WHEN international celebrity Marilyn Monroe, in her sexy tight-fitting gold gown that hugged her shapely figure, in May of 1962, sang “Happy Birthday, Mr. President,” the attention of the world was momentarily focused on her, but John F. Kennedy, 45, in whose honor the party was being given, was still at center stage, the man of the hour, where the spotlight was redirected. And rightly so. After all, he was the honoree.
During this season, jolly old Santa Claus, with his famous white moustache, beard, and long curly hair, red baggy outfit and winter black boots, a most popular figure at Christmas, is given the glory. Every year, he gets the honor, and men, women, young and old, and children of all ages, have accepted him as a symbol of Christmas itself — holiday cheers, gifts, food, and merriment. He appears to have a monopoly of the reverence and the spotlight is mostly on him all throughout the festivity.
It almost seems that without Santa Claus, there would not be any reindeer, no sleigh, no stockings, no gifts, and no Christmas. Ask any child, and that would invariably be the answer you get. Santa Claus is very important during this holiday. Without him there won’t be any Christmas. There won’t be any gifts. He is, after all, the bearer of gifts from the North Pole. That’s what the children are led to believe, unintentionally I am sure, but nonetheless that’s the subliminal vibe they get from us adults as they grow up in very this material world where priorities are sometimes twisted.
Everything during the Christmas season, including our conversation and greetings, is about Santa, about parties, food, drinks, and gifts, and about all the material things we can buy in this highly commercialized world of today. Many of us hardly talk to our children and amongst ourselves about the true meaning of Christmas, the Birthday Boy, the celebrant Himself. About His wonders, His greatness, and His ultimate sacrifice for us.
Are we off track focusing too much on ourselves, on the material and earthly things and too little on the sacredness of Christmas?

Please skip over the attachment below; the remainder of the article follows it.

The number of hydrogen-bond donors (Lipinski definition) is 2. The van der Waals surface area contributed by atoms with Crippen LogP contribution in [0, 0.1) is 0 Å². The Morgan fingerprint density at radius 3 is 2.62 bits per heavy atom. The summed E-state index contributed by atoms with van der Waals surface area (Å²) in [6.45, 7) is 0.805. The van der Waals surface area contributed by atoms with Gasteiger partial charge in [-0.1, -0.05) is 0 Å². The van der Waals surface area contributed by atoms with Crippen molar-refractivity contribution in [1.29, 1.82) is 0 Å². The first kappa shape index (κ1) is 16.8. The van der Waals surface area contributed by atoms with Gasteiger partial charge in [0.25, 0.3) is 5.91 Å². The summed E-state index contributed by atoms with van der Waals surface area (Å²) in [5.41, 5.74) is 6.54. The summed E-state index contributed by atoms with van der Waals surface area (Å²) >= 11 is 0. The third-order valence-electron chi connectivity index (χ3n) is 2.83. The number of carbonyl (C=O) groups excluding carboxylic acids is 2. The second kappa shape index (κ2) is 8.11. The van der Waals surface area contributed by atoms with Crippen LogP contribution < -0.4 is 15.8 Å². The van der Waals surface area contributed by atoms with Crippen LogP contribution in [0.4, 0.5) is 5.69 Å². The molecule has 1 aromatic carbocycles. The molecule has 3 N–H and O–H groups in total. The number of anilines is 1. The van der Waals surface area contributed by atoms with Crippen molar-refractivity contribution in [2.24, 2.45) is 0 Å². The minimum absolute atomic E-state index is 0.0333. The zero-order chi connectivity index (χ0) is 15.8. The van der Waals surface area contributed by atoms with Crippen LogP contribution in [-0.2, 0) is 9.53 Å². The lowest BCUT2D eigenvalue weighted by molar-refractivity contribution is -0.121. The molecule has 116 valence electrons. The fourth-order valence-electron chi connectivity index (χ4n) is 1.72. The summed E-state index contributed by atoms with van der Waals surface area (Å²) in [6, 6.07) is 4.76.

Yes, I think we are, and, sadly, most inappropriately. We seem to have lost our focus, and Jesus, the celebrant, is often relegated to the background, even forgotten during His own birthday party. Shopping, food and merriment preoccupy and overwhelm everybody’s mind during this holiday. The honoree, the Main Event, the very reason why we are celebrating in the first place, is no longer on center stage. Sometimes, I feel that we have even neglected to invite Him to His own party. In many cases, He is nowhere to be found, because He may not be a conscious priority on our mind on this busy and festive occasion. The sheer joy of the celebration and the loud Ho! Ho! Ho! seem to have drowned Him out. We seem to be missing the significance and the holiness of it all.
Isn’t it time to put the birthday Boy back on center stage, where He belongs, and to honor Him in the right spirit? After all, this is His party. And we are only His guests.
To one and all, a Very Merry CHRISTmas, and to our Santo Nino in the manger: Happy Birthday, and thank you for the gift of life and for blessing us once again with the privilege of being invited to your celebration.
About the author: Philip S. Chua, MD, FACS, FPCS, Cardiac Surgeon Emeritus in Northwest Indiana and former Chairman of Cardiac Surgery, Cebu Doctors’ University Hospital, is past president of the Association of Philippine Physicians in America, the Society of Philippine Physicians in America, and Editor Emeritus of The Philippine Surgeon magazine. He is a founder of the Filipino American Initiative to Transform our Homeland (FAITH), and the chairman of the Filipino United Network – USA humanitarian foundation (www.FUN8888.com). He wrote medical articles for the Manila Times Medical Magazine, Health News, edited by Dr. Patricia Gatbonton.
Visit philipSchua.com and email him at firstname.lastname@example.org.